The center horse moves in an extended trot between the wooden shafts under the duga (the central wooden arch that keeps the collar from pushing too hard to the horses’ shoulders), while the horses on either side gallop smoothly with outward bent heads, led by the coachman with only a single rein each.
This arrangement was practical not only in terms of speed, but in that a side horse could be more easily released from the sleigh should it be attacked by wolves, a periodic occurrence when driving through desolate woods.
One of the most famous passages in Nikolai Gogol’s “Dead Souls” uses the troika as a metaphor for Russia itself, and one that still has some resonance today:
“Rus, are you not similar in your headlong motion to one of those nimble troikas that none can overtake? The flying road turns into smoke under you, bridges thunder and pass, all fall back and is left behind!… And what does this awesome motion mean? What is the passing strange steeds! Has the whirlwind a home in your manes?… Rus, whither are you speeding to? Answer me. No answer. The middle bell trills out in a dream its liquid soliloquy; the roaring air is torn to pieces and becomes wind; all things on earth fly by and other nations and states gaze askance as they step aside and give her the right of way.”
But perhaps the most interesting horse-related thing I have come across while here is the Nevzorov Haute Ecole. I first learned about it while waiting in a bookstore to meet one of my friends, and a book about horse cruelty caught my eye. But it wasn’t about horse cruelty as I usually hear about it–mustang round-ups, slaughter, PMU confinement, or neglectful owners. Instead it was about the cruelties of equestrian sports, which admittedly are many. This was the last thing I expected in Russia, as criticism of equestrian sports (aside from thoroughbred racing) is rare even in America, and humane treatment of animals does not have a long history in the world’s biggest mainstream fur-wearing nation. I was actually really impressed.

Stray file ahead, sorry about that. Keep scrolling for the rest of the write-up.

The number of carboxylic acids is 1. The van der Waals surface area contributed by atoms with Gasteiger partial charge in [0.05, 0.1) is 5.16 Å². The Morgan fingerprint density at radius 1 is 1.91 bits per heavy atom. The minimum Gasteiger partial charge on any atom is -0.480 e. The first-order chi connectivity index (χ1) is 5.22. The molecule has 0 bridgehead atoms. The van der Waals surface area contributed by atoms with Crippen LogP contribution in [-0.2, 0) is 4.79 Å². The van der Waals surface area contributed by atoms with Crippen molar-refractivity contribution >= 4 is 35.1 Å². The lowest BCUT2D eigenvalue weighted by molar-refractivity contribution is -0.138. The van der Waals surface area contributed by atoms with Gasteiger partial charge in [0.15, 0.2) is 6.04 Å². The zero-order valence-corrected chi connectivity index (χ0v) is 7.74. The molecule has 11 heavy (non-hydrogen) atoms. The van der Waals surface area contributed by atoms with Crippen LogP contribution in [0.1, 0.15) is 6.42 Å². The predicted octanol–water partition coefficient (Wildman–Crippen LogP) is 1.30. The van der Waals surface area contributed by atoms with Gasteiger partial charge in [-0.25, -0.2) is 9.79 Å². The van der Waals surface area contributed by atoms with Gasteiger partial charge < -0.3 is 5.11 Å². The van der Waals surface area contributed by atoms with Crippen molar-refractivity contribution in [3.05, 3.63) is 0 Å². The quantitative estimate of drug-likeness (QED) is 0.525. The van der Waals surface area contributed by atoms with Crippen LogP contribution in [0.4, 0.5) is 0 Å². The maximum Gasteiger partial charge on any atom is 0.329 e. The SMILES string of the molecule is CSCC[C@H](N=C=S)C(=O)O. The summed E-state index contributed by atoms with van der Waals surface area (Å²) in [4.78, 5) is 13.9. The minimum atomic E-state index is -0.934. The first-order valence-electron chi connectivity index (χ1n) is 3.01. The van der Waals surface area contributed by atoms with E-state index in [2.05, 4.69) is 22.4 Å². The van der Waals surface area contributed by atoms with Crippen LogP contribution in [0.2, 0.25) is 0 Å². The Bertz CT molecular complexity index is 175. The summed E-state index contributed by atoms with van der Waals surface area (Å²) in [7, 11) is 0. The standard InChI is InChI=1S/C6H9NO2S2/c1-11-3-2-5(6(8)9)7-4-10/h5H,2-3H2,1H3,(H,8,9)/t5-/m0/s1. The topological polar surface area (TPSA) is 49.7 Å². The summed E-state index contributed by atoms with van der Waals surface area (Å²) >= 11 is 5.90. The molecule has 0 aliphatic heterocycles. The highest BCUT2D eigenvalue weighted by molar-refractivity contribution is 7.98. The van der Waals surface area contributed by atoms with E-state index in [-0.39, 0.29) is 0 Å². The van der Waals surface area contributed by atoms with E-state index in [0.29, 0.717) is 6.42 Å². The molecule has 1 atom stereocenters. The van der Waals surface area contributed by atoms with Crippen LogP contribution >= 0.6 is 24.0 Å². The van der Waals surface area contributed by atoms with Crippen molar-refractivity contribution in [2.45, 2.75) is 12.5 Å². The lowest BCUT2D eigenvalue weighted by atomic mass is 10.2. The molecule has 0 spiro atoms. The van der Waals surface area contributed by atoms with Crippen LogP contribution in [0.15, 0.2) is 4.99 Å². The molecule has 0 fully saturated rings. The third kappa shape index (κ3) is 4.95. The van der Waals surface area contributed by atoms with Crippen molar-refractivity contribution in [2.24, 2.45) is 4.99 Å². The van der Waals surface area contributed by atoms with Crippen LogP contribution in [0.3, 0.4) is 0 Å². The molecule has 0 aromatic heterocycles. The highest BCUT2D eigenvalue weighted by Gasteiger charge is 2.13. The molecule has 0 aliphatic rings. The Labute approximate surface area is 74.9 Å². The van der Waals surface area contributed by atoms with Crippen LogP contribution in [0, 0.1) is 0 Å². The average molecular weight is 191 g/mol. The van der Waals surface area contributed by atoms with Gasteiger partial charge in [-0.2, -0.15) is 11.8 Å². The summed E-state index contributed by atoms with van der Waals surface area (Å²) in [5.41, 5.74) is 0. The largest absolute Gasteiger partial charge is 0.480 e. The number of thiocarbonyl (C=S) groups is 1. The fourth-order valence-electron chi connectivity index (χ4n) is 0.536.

In about a decade of working with horses in all different kinds of stables, I’ve come to realization that in general, elite show horses are subjected to much worse treatment than horses that are neglected and left out in a paddock. They may be shiny and muscular, but they usually suffer from long periods of unnatural isolation in their stalls, have sore jaws and mouths from harsh metal bits, develop neck and back problems from hours of training in hyper-flexed positions, have their ears stuffed with cotton to prevent distractions during performance, are fed and injected with painkillers so they can continue to compete even when injured or worn out, and tend to turn to neurotic habits as a means of coping with hours of confined boredom punctuated by periods of intense stress and over-stimulation.
Many show riders are spoiled, selfish, and childish (if not actual spoiled, selfish children), who treat their horse as a vehicle on which to show off and exert their control, rather than as an animal with a unique psychology and individual personality. I was surprised that all this was being recognized by a Russian equestrian academy, and I wrote down the name to look it up.